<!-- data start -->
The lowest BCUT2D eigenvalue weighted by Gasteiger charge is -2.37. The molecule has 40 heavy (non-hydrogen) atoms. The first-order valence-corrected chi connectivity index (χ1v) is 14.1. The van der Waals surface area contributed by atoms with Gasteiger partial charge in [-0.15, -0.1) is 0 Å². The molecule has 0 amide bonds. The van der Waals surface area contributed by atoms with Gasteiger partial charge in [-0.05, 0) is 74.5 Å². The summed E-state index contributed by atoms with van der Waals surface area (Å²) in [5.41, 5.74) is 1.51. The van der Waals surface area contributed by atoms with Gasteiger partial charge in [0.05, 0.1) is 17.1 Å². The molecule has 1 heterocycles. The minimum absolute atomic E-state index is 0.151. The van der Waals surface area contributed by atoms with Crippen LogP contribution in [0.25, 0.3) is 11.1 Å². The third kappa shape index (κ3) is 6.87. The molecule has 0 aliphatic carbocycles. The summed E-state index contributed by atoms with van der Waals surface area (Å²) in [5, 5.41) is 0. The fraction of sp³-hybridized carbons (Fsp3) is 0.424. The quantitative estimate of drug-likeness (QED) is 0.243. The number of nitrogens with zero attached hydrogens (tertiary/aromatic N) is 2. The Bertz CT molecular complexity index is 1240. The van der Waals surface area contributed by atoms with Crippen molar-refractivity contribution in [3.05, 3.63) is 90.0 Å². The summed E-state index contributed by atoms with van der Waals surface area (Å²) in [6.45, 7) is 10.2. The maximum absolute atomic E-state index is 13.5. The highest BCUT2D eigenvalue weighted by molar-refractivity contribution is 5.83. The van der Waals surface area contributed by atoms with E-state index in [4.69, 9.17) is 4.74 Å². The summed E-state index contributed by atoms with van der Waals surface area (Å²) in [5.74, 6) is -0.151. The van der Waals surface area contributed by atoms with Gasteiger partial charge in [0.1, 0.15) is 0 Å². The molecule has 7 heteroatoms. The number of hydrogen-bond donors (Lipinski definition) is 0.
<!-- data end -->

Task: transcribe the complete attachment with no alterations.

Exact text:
The lowest BCUT2D eigenvalue weighted by Gasteiger charge is -2.37. The molecule has 40 heavy (non-hydrogen) atoms. The first-order valence-corrected chi connectivity index (χ1v) is 14.1. The van der Waals surface area contributed by atoms with Gasteiger partial charge in [-0.15, -0.1) is 0 Å². The molecule has 0 amide bonds. The van der Waals surface area contributed by atoms with Gasteiger partial charge in [-0.05, 0) is 74.5 Å². The summed E-state index contributed by atoms with van der Waals surface area (Å²) in [5.41, 5.74) is 1.51. The van der Waals surface area contributed by atoms with Gasteiger partial charge in [0.05, 0.1) is 17.1 Å². The molecule has 1 heterocycles. The minimum absolute atomic E-state index is 0.151. The van der Waals surface area contributed by atoms with Crippen LogP contribution in [0.25, 0.3) is 11.1 Å². The third kappa shape index (κ3) is 6.87. The molecule has 0 aliphatic carbocycles. The summed E-state index contributed by atoms with van der Waals surface area (Å²) in [5, 5.41) is 0. The fraction of sp³-hybridized carbons (Fsp3) is 0.424. The quantitative estimate of drug-likeness (QED) is 0.243. The number of nitrogens with zero attached hydrogens (tertiary/aromatic N) is 2. The Bertz CT molecular complexity index is 1240. The van der Waals surface area contributed by atoms with Crippen molar-refractivity contribution in [3.05, 3.63) is 90.0 Å². The summed E-state index contributed by atoms with van der Waals surface area (Å²) in [6.45, 7) is 10.2. The maximum absolute atomic E-state index is 13.5. The highest BCUT2D eigenvalue weighted by molar-refractivity contribution is 5.83. The van der Waals surface area contributed by atoms with E-state index in [4.69, 9.17) is 4.74 Å². The summed E-state index contributed by atoms with van der Waals surface area (Å²) in [5.74, 6) is -0.151. The van der Waals surface area contributed by atoms with Gasteiger partial charge in [0.1, 0.15) is 0 Å². The molecule has 7 heteroatoms. The number of hydrogen-bond donors (Lipinski definition) is 0.